The 2004 Salem Free Public Library building features a central core with vaulted ceilings and clerestory windows to bathe the central structure in natural light. Ceiling fans facilitate air and heat circulation. The library is configured to allow public use of the large program/meeting room during non-library hours.
IT STARTED AS A VISION:
John A. Young, Assistant Superintendent of Schools, was one of the originators of a plan associated with former Senator Hiram Bingham in a move to make books available to children in Salem. At the school graduation in June 1914, Professor Bingham first presented Geography prizes to Salem children. Mr. Young, in thanking Professor Bingham, emphasized the fact that contact with books brings a peculiar form of pleasure to children and at the same time directed attention to the fact that there were few books available to children in Salem. This statement led to an informal meeting of Professor Bingham, Mr. Young, Ernest W. Brown, another Yale professor who had recently bought the old Shingle Hill place in Salem, and James Lane, a longtime resident of Salem.
The outcome of this conference was the raising of some money, which formed the nest egg of a Salem Library Fund. The money was placed in the hands of Mr. Young, who was directed to investigate the situation and to raise further funds for the Library. As that autumn drew to a close, about $200 in cash had been subscribed; which, together with gifts from the state, amounted to a total of $500.
SHARING THE VISION WITH OTHERS:
The housing of the Library was problem. The Town Hall, the Central School, or some room in a private home all offered solutions. Bela Pratt offered his house at Music Vale Road, rent-free.
In December 1914, Professor Bingham called another informal meeting of those who had been active during the summer and fall at his Woodbridge home to consider organizing a Library for the Town. Added to the original group was the late Ernest E. Rogers of New London, President of the Winthrop Trust Company and former Lieutenant Governor of Connecticut. They completed the articles of incorporation for the Salem Library, Inc., and established a board of trustees. Mr. Young, as secretary and treasurer, was authorized to cooperate with Mrs. Bella Halcomb Johnson of the State Library Committee in selecting books and making the necessary arrangements.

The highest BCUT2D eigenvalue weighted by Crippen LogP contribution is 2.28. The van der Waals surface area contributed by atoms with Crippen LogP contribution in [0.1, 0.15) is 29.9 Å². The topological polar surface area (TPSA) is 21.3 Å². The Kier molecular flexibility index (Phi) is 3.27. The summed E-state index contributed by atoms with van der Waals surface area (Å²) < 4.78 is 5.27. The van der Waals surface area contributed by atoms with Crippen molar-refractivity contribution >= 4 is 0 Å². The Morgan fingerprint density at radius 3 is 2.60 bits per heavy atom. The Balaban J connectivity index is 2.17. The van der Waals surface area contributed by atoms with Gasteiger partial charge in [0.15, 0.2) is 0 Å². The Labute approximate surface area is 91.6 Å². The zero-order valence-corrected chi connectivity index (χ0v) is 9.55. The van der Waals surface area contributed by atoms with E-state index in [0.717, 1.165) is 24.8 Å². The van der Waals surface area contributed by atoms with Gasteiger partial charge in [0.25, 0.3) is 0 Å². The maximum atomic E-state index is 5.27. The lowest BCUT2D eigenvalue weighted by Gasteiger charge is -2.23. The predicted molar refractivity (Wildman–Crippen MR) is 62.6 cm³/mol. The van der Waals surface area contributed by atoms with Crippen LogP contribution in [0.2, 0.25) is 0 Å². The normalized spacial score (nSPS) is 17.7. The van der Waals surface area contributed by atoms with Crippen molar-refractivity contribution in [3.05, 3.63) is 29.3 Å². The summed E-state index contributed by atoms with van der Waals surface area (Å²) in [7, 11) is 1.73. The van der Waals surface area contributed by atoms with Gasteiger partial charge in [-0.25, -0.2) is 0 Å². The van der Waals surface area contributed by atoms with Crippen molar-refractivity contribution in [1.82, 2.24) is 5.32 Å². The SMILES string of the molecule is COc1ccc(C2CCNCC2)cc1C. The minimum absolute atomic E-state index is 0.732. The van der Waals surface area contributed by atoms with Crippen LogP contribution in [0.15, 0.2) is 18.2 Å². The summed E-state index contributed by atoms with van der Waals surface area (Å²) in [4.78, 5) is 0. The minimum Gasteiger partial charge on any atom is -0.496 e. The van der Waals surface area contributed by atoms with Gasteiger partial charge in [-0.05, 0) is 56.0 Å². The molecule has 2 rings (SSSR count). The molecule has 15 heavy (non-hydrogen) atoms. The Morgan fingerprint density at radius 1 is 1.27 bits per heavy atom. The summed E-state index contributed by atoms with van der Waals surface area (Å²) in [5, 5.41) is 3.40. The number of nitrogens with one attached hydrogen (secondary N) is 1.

Mrs. Helen Malona was appointed Librarian. An unused room in the parsonage was selected as the first home of the Library. The meeting of the trustees was held at the home of Town Clerk, Charles A. Williams, where the incorporation papers were signed. The process of incorporation was completed, January 19, 1915, when the approved articles were received in the records of the Town of Salem. The papers were signed by Hiram Bingham, Ernest E. Rogers, John Young, Ernest W. Brown, and James Lane.
PUTTING THE VISION INTO ACTION:
Between January and October of 1915, much time was given to organizing the new Library. Many friends sent books. Several collections were gifts of the Misses Butts of Norwich, and the New London County Historical Society. Through Professor Bingham, Yale University made many contributions. Mrs. Hakes and the Cragin Memorial Library of Colchester were also very generous. Mrs. Sherwood of the Westport Public Library gave a set of Woodrow Wilson’s reference books History of the United States.
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